NEW YORK – North Korea’s test of a new intermediate-range ballistic missile (IRBM) on May 14 is important for the United States for two main reasons. First, it appears that Pyongyang is now capable of targeting Andersen Air Force Base on Guam in the Western Pacific with a ballistic missile, although it remains unclear how accurate the new Hwasong-12 IRBM is. Second, the Hwasong-12 launch — given that it possibly involved the test of an intercontinental ballistic missile subsystem — may prove to be a major stepping stone in the North Korean quest to threaten the U.S. mainland with nuclear weapons.
Indeed, it is the latter threat of an ICBM hitting a major U.S. city that for obvious reasons has been the primary concern of Washington policymakers ever since North Korea conducted its first nuclear test in 2006. Through sanctions and restrictions on technology transfers, the international community was so far only able to delay and increase costs for North Korea, but otherwise has failed to stop the country’s nuclear ambitions.
Like hapless protagonists in ancient Greek myths who irrevocably meet their inevitable fate, the outcome in the current drama appears to be preordained and there is only speculation when rather than if North Korea will develop an ICBM capability, with estimates ranging from two to five years.
This is evident by only a cursory look at the North’s burgeoning nuclear store. Despite pressure and sanctions, North Korea was able to increase its stockpile of weapons-grade plutonium from 40 to approximately 50 kg over the last two years alone — enough to produce about 10 nuclear warheads. North Korea also appears to have the capability to miniaturize the warheads and put them on short and medium-range ballistic missiles. Consequently, Pyongyang already appears capable of launching nuclear (and chemical) strikes against major cities in South Korea and Japan. (Given the assumed inaccuracy of its ballistic missiles, North Korea would likely launch the missiles in countervalue attacks against large population centers.)
The fact that North Korea can target Japan and South Korea and very soon the U.S. mainland has invoked the specter of “decoupling,” as my colleague Ankit Panda argued in a piece earlier this month. Decoupling — breaking the link between the United States and its allies — was one of former West German President Helmut Schmidt’s greatest fears during the Cold War. Schmidt was afraid that the U.S. would not risk its own destruction in the defense of its Western European allies in the event of nuclear war.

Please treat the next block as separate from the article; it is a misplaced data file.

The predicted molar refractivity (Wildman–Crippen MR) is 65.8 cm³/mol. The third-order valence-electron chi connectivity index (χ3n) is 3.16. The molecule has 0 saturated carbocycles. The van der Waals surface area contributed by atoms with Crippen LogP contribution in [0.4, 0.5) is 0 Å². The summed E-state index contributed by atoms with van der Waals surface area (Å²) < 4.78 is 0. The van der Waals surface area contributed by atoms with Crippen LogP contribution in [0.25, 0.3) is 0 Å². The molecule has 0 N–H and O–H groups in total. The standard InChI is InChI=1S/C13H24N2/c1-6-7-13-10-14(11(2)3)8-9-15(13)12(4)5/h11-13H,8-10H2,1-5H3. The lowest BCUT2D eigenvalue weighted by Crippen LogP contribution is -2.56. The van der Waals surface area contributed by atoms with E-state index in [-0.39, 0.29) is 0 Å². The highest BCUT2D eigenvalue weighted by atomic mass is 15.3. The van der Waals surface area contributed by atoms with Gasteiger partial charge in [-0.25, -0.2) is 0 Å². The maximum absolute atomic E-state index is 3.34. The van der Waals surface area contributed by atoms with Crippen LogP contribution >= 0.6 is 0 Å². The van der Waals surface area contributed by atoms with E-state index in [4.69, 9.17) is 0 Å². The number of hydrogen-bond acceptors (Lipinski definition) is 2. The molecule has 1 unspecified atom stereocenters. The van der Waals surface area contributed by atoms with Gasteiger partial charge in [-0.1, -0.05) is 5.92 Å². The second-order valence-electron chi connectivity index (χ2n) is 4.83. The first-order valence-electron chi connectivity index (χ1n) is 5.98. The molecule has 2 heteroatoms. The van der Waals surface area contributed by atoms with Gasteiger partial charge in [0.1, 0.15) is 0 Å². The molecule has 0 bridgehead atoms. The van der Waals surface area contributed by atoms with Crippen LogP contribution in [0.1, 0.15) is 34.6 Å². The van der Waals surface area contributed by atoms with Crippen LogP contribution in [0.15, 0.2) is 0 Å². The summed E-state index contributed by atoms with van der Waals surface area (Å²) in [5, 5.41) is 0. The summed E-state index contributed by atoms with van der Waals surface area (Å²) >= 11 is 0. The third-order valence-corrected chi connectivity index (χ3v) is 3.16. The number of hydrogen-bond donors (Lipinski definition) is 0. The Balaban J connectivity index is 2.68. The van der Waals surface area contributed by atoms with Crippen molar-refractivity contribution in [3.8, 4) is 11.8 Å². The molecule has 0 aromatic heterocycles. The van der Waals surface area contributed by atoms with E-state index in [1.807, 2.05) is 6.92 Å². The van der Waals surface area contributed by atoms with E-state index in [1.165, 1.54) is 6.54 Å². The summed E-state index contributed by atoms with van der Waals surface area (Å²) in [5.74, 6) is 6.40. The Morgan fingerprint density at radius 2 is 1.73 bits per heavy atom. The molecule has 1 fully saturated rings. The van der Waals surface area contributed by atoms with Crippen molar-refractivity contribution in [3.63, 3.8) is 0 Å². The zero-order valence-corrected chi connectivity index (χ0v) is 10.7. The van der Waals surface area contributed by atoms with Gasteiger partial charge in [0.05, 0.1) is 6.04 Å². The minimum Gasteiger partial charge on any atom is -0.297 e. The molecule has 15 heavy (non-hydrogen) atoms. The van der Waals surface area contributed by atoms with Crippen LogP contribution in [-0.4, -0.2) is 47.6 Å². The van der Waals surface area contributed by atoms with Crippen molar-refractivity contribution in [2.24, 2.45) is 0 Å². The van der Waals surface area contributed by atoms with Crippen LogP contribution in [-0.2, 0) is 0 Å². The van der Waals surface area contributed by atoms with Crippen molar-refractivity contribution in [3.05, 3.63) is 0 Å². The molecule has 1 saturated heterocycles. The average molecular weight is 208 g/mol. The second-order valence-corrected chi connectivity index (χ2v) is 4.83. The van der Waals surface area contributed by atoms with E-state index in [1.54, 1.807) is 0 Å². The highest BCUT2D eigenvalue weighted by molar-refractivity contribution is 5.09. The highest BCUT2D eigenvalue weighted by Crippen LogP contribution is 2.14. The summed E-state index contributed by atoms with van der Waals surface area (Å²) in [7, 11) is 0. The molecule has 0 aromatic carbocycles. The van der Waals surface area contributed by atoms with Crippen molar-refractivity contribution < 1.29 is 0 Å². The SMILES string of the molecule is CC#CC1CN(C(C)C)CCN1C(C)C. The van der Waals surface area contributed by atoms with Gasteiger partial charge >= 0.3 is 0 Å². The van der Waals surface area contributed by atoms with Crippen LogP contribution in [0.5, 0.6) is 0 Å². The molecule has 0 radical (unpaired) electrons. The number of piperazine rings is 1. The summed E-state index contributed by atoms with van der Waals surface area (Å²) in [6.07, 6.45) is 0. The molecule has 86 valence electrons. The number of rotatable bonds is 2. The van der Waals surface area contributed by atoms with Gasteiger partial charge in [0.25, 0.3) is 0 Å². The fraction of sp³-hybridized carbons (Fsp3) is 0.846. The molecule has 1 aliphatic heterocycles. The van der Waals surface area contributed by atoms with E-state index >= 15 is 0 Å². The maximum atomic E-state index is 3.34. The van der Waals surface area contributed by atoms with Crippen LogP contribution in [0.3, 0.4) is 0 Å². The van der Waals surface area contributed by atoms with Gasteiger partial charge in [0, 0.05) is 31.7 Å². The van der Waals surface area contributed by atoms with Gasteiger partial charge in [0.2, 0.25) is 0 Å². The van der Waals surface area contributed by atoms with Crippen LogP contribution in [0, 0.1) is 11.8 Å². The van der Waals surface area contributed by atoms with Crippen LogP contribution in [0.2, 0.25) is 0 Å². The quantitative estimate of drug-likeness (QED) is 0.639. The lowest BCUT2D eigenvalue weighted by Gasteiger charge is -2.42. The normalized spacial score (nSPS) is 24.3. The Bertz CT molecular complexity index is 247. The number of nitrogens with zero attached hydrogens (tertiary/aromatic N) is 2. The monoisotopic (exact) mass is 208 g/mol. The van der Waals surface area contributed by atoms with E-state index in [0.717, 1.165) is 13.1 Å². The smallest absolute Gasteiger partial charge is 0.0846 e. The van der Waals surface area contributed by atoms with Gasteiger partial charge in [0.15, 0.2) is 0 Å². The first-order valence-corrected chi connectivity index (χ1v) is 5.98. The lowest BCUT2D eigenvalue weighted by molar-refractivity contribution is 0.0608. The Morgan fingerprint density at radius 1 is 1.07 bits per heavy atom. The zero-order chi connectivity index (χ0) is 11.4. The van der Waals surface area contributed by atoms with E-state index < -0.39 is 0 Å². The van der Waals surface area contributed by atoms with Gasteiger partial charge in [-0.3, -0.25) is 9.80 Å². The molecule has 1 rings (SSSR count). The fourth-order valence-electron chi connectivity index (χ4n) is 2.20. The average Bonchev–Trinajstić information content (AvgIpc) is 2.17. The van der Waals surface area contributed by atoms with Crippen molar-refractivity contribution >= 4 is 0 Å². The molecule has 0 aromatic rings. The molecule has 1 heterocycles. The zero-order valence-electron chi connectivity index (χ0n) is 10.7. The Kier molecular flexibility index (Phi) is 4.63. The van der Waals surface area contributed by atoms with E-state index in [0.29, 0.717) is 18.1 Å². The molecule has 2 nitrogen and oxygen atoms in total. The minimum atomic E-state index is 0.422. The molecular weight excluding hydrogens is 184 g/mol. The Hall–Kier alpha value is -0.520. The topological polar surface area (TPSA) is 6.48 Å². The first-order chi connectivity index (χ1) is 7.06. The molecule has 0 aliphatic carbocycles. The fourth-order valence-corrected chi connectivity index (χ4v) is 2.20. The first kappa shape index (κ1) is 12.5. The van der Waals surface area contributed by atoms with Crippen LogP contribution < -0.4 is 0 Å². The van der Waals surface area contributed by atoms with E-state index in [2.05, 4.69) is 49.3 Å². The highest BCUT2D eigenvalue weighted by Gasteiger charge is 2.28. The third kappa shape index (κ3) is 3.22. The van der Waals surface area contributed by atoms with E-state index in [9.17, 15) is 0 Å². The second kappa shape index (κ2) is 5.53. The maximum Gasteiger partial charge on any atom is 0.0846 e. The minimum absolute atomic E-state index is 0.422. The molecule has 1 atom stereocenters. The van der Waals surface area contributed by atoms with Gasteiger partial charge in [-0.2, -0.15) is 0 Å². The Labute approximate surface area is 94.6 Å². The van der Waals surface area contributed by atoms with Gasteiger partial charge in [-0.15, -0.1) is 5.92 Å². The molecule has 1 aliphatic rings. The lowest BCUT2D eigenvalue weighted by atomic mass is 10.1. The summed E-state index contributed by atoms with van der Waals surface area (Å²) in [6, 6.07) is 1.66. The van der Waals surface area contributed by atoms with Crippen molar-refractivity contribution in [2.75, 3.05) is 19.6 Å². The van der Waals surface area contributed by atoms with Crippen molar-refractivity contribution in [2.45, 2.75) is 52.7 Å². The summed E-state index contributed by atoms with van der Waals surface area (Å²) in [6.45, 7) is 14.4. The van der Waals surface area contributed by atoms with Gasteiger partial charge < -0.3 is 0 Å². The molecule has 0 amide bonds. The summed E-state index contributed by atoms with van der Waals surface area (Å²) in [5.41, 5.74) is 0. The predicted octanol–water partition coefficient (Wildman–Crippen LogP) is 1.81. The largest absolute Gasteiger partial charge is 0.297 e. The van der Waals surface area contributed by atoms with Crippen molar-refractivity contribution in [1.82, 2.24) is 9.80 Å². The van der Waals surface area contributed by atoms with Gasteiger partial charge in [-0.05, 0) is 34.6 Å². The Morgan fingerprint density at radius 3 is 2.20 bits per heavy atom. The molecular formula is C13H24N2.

However, given the Trump administration’s bellicose rhetoric over preemptive strikes against North Korea intertwined with its “America First” isolationist tendencies, Seoul and Tokyo may not only face decoupling, but also what one could call a “reverse decoupling” problem. South Korea and Japan do not only fear that the U.S. will fail to come to the defense of its regional allies in the event of war, but they are simultaneously afraid that the Trump White House might recklessly instigate such a conflict given that the U.S. is least vulnerable to North Korean nuclear retaliation at the moment.
In other words, reverse decoupling assumes that the U.S. can only militarily act against North Korea as long as the U.S. mainland is not targeted by a North Korean ICBM. In one sense, this is similar to what critics at the time pointed out about U.S. President Ronald Reagan’s Strategic Defense Initiative in the 1980s: Given that it would presumably make the U.S. invulnerable to nuclear strikes, the SDI could force the Soviet Union to attack NATO preemptively.
Admittedly, this is not official U.S. policy vis-a-vis North Korea at the moment. Nevertheless, drawing a red line over North Korea’s deployment of nuclear-capable ICBMs not only makes U.S. preemptive strikes against the North more likely, but it could also force Pyongyang to put its nuclear weapons on hair trigger alert thereby increasing the chance that a nuclear missile is launched by mistake against South Korea or Japan.
To solve this reverse-decoupling problem, the U.S. would do well to start dealing with North Korea as if it was already in possession of an ICBM. First, it would de-escalate the current situation by eliminating the ticking clock forcing the U.S. to come up with policy options (including preemptive strikes) prior to the deployment of nuclear-capable ICBMs. Second, it would also reduce the likelihood that any new ballistic missile launch testing ICBM components will turn into an international crisis. Third, it would assuage regional allies who may be afraid of a trigger-happy U.S. commander-in-chief.
The sooner the U.S. publicly accepts that a North Korean ICBM capability is a reality, the sooner Washington can move beyond dissecting the North’s military capabilities and focus on how to deal with the North Korean problem more comprehensively, moving beyond mere security. This does not mean that the U.S. should abandon its conventional and nuclear deterrence posture in East Asia. However, this would imply that, next to deterrence, dialogue has to assume more importance than it currently has.
Unless the U.S. is prepared to risk the lives of hundreds of thousands in East Asia as a result of preemptive military action, some form of a joint U.S.-China security guarantee to North Korea paired with a South Korean policy of re-engaging North Korea — much more difficult now than it was a decade ago — will be the only way forward. Accepting that North Korea will sooner or later field a nuclear-capable ICBM will perhaps help clarify what U.S. allies in the region already know: There are no good military options to solve the ongoing security crisis on the Korean Peninsula.
Franz-Stefan Gady is an editor with The Diplomat Magazine, where he covers regional conflict and military strategy in the Asia-Pacific region. © 2017, The Diplomat; distributed by Tribune Content Agency, LLC